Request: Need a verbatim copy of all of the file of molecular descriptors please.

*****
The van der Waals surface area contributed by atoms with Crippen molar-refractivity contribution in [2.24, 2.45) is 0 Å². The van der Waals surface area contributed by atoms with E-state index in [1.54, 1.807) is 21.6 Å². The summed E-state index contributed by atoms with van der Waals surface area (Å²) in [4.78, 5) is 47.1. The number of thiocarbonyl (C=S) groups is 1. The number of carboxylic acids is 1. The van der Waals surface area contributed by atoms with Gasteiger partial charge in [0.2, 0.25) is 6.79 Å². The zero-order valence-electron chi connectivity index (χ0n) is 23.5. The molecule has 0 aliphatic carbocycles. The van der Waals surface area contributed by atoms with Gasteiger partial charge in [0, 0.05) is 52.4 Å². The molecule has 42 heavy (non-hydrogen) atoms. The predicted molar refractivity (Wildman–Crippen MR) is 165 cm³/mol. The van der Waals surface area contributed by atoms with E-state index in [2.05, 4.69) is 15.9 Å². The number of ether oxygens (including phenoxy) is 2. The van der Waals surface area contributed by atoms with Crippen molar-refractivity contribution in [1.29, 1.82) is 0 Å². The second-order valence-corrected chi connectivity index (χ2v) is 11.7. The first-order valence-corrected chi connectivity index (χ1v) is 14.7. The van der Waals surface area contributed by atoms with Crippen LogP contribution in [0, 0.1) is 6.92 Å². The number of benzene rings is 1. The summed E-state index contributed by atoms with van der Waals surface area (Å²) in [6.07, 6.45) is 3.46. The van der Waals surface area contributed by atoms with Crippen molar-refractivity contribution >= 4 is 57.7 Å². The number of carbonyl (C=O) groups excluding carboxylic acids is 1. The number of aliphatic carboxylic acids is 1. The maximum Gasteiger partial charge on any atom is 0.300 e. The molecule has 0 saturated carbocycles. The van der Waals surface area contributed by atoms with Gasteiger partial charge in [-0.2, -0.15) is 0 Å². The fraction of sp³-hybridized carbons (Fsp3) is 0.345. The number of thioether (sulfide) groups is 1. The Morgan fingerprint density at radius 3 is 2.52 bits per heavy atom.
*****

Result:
The van der Waals surface area contributed by atoms with Crippen molar-refractivity contribution in [2.24, 2.45) is 0 Å². The van der Waals surface area contributed by atoms with E-state index in [1.54, 1.807) is 21.6 Å². The summed E-state index contributed by atoms with van der Waals surface area (Å²) in [4.78, 5) is 47.1. The number of thiocarbonyl (C=S) groups is 1. The number of carboxylic acids is 1. The van der Waals surface area contributed by atoms with Gasteiger partial charge in [0.2, 0.25) is 6.79 Å². The zero-order valence-electron chi connectivity index (χ0n) is 23.5. The molecule has 0 aliphatic carbocycles. The van der Waals surface area contributed by atoms with Gasteiger partial charge in [0, 0.05) is 52.4 Å². The molecule has 42 heavy (non-hydrogen) atoms. The predicted molar refractivity (Wildman–Crippen MR) is 165 cm³/mol. The van der Waals surface area contributed by atoms with E-state index in [2.05, 4.69) is 15.9 Å². The number of ether oxygens (including phenoxy) is 2. The van der Waals surface area contributed by atoms with Crippen molar-refractivity contribution in [1.29, 1.82) is 0 Å². The second-order valence-corrected chi connectivity index (χ2v) is 11.7. The first-order valence-corrected chi connectivity index (χ1v) is 14.7. The van der Waals surface area contributed by atoms with Crippen LogP contribution in [0, 0.1) is 6.92 Å². The number of benzene rings is 1. The summed E-state index contributed by atoms with van der Waals surface area (Å²) in [6.07, 6.45) is 3.46. The van der Waals surface area contributed by atoms with Crippen molar-refractivity contribution >= 4 is 57.7 Å². The number of carbonyl (C=O) groups excluding carboxylic acids is 1. The number of aliphatic carboxylic acids is 1. The maximum Gasteiger partial charge on any atom is 0.300 e. The molecule has 0 saturated carbocycles. The van der Waals surface area contributed by atoms with Gasteiger partial charge in [-0.2, -0.15) is 0 Å². The fraction of sp³-hybridized carbons (Fsp3) is 0.345. The number of thioether (sulfide) groups is 1. The Morgan fingerprint density at radius 3 is 2.52 bits per heavy atom.